According to a report “How Evanston, Illinois Integrated All of Its Schools,” Jan. 24, 1972, signed by Joseph B. Porter Superintendent, the creation of an innovative educational program to draw white children to Foster school on a voluntary basis and the assignment of African American children to schools on the periphery of the District was not viewed as “totally fair.” The report said, however, “we were pragmatic, and to work in this case meant to be acceptable by the Board and the Community.”

Before the desegregation plan was implemented, interviews were conducted with the parents of the 450 African American children who were to be bused under the plan.  Ninety-two percent responded favorably to the question, “If the cost of integrated education is busing, then I am willing to have my child bused.”

According to Spt. Porter’s report, this survey was proposed as a compromise to having a community-wide referendum on integrating the schools: “We felt that such a referendum would yield a negative vote, so after a vigorous debate, a compromise was reached.”  The desegregation plan was implemented in September 1967.

Impact on Achievement

In March 1968, the Rockefeller Foundation gave District 65 funds to conduct a three-year study to determine the effects of its desegregation plan.  The research was conducted jointly by District 65 and the Educational Testing Service.  An extensive report, issued in August 1971, concluded in part, “after desegregating all elementary schools, white pupils’ performance in standardized achievement tests remained constant.  Black pupils have made slightly greater gains in most subject areas.  Busing did not adversely affect black or white pupils….”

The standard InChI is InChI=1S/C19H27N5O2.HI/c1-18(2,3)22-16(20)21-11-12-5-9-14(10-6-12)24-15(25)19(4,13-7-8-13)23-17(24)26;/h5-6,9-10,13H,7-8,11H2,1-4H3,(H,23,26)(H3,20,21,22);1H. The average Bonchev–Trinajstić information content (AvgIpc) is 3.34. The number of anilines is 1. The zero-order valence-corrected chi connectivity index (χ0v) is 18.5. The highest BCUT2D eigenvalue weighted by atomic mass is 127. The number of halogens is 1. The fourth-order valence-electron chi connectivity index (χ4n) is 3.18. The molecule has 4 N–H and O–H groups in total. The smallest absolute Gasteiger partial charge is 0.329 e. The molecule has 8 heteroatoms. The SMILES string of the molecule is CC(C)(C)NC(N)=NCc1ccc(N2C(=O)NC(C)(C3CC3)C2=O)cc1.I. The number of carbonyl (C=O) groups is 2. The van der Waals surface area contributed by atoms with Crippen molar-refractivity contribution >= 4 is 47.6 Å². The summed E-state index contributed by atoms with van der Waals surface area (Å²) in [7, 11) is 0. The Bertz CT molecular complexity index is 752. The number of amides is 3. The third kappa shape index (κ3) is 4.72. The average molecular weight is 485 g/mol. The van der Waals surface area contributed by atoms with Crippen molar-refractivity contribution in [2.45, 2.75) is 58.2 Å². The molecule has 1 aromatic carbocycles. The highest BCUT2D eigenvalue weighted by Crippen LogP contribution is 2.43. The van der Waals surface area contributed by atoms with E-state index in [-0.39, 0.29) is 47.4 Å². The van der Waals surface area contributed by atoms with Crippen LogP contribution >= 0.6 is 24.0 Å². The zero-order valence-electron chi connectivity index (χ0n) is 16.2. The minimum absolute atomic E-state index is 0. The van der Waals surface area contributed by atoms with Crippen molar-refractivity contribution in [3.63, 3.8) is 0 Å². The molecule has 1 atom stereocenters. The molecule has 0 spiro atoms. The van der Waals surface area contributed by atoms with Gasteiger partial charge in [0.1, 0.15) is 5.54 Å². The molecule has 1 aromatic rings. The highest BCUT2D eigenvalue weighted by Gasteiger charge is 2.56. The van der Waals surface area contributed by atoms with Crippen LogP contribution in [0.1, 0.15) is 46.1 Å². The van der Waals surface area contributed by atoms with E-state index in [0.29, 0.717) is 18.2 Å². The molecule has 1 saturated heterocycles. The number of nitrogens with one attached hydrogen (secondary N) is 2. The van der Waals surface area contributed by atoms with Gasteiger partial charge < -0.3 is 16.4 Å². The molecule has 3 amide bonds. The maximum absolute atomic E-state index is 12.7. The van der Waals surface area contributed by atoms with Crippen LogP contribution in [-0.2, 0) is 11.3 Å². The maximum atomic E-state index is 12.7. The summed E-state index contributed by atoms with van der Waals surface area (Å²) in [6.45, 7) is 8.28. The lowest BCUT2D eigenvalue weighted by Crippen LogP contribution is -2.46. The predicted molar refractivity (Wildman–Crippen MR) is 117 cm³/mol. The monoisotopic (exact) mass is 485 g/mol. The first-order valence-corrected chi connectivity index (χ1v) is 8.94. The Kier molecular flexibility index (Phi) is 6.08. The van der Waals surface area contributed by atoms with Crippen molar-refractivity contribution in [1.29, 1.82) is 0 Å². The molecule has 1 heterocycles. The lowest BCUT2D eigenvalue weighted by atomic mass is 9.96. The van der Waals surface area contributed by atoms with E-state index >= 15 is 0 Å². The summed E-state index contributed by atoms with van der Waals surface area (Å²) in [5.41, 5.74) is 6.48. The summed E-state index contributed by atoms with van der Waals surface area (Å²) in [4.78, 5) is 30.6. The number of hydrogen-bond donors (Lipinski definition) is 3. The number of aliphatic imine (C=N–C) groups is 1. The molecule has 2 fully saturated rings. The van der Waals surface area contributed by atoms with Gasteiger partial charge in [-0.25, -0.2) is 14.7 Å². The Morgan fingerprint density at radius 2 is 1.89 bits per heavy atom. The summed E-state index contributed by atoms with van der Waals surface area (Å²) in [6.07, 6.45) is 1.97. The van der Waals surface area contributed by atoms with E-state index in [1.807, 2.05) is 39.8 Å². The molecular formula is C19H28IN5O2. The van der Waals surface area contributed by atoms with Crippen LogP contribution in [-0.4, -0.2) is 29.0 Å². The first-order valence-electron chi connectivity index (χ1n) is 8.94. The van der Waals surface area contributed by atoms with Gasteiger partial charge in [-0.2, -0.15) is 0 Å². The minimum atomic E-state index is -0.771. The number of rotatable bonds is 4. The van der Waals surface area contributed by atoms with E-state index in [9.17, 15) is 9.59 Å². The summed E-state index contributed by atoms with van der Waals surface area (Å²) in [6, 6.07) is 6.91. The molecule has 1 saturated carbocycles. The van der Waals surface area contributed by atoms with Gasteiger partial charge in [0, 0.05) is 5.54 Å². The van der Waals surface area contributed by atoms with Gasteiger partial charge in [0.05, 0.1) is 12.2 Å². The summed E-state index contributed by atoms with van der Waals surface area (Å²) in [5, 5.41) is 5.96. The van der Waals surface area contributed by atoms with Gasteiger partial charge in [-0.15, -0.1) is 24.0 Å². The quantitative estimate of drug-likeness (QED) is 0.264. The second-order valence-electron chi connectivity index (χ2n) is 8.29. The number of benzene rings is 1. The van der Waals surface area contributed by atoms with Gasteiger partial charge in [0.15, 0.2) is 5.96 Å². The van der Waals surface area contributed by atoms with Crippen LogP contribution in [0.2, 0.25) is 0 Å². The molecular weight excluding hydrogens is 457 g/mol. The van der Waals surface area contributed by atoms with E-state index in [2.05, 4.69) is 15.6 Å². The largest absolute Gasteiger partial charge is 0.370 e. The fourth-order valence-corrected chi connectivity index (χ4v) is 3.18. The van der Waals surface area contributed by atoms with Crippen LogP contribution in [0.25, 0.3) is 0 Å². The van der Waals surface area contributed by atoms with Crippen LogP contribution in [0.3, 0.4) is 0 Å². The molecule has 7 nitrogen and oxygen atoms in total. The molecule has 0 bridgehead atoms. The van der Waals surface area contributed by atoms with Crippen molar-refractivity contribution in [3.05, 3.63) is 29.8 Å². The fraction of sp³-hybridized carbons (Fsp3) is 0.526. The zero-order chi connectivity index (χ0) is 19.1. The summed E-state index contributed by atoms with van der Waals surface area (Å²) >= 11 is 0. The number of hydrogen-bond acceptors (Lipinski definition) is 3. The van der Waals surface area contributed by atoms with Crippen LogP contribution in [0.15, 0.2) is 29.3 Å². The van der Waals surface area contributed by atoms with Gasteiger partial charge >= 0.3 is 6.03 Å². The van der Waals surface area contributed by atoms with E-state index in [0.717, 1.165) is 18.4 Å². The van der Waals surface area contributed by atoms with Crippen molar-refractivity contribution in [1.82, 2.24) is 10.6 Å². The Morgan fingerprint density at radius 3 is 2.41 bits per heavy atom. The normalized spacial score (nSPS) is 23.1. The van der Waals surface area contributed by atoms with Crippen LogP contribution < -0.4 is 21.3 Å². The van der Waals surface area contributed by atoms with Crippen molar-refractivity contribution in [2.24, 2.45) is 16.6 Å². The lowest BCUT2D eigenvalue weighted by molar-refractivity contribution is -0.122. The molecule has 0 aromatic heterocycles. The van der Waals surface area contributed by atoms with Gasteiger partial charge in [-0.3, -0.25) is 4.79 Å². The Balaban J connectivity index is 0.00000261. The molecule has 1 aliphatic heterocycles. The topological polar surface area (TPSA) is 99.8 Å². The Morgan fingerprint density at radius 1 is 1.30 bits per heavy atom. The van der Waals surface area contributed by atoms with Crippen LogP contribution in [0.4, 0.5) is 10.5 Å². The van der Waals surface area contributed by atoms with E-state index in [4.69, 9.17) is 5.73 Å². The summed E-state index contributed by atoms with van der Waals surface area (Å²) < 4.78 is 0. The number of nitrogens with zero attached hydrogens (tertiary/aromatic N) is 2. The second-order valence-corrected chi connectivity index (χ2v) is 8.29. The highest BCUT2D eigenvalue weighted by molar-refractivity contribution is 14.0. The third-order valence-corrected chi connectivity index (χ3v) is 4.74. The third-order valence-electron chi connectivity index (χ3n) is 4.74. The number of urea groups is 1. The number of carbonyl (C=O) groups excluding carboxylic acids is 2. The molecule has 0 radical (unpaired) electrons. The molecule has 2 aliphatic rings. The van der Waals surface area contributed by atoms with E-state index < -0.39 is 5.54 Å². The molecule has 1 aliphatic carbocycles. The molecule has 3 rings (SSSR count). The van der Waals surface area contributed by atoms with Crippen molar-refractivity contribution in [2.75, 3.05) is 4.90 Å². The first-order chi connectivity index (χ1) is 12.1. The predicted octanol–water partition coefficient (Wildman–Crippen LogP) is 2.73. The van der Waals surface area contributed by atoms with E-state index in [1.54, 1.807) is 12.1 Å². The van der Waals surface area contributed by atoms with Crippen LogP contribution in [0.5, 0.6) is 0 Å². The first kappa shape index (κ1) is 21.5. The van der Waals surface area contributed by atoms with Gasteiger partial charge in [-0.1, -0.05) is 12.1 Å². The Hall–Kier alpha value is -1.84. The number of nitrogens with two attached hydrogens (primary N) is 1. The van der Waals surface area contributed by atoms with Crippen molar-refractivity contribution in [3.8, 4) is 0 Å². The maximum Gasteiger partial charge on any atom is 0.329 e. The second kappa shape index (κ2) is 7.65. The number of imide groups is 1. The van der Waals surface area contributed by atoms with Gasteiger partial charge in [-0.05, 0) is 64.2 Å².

The report also reflected that in the Fall of 1967, African American third and eighth graders scored on average at the 27th and 39th percentile ranks nationally in reading and mathematics.  White third and eighth graders scored on average at the 64th and 76th percentile ranks in those subjects.

The average test scores have improved for both groups since 1967, but a wide gap in achievement levels persists.  In the 2000 Stanford Achievement Tests, African American fourth and eighth graders scored on average at the 41st and 44th percentile ranks nationally in reading and mathematics.  White fourth and eighth graders scored at the 86th and 88th percentile ranks in those subjects.

On the 2001 Illinois Standard Achievement Test, 9 percent of Asian and white students, 52 percent of African American students and 46 percent of Hispanic students did not meet State standards.

School Closings and Redistricting in the 1970s

Student enrollment dropped from 10,860 students in 1967 to 8,413 in 1976 and 7,061 in 1979.  Closing schools and simultaneously redrawing attendance areas in order to avoid overcrowding and maintain racial balance in the schools was a major challenge.

In September, 1976, the District implemented a plan under which College Hill, Miller, and Noyes Schools were closed, and Kingsley School was opened.  In addition, Skiles Middle School was closed as an attendance area school and turned into a magnet school serving grades 6-8.

The District approved a second school closing plan in early 1979.  Under this plan, the Board decided to close Timber Ridge, Central and Kingsley schools and to transfer the King Lab School program to join the laboratory school program for grades 6-8 which had been started at Skiles Middle school, now known as King Lab.

During the debate, Beverly Coker and Bennett Johnson on behalf of a group called Coalition for Dignity in Evanston and Hecky Powell on behalf of the Coordinating Council of Community Organizations urged that the old Foster School building be used as an attendance area school.  Ms. Coker suggested that the entire Willard student body be bused to Foster School for racial balance.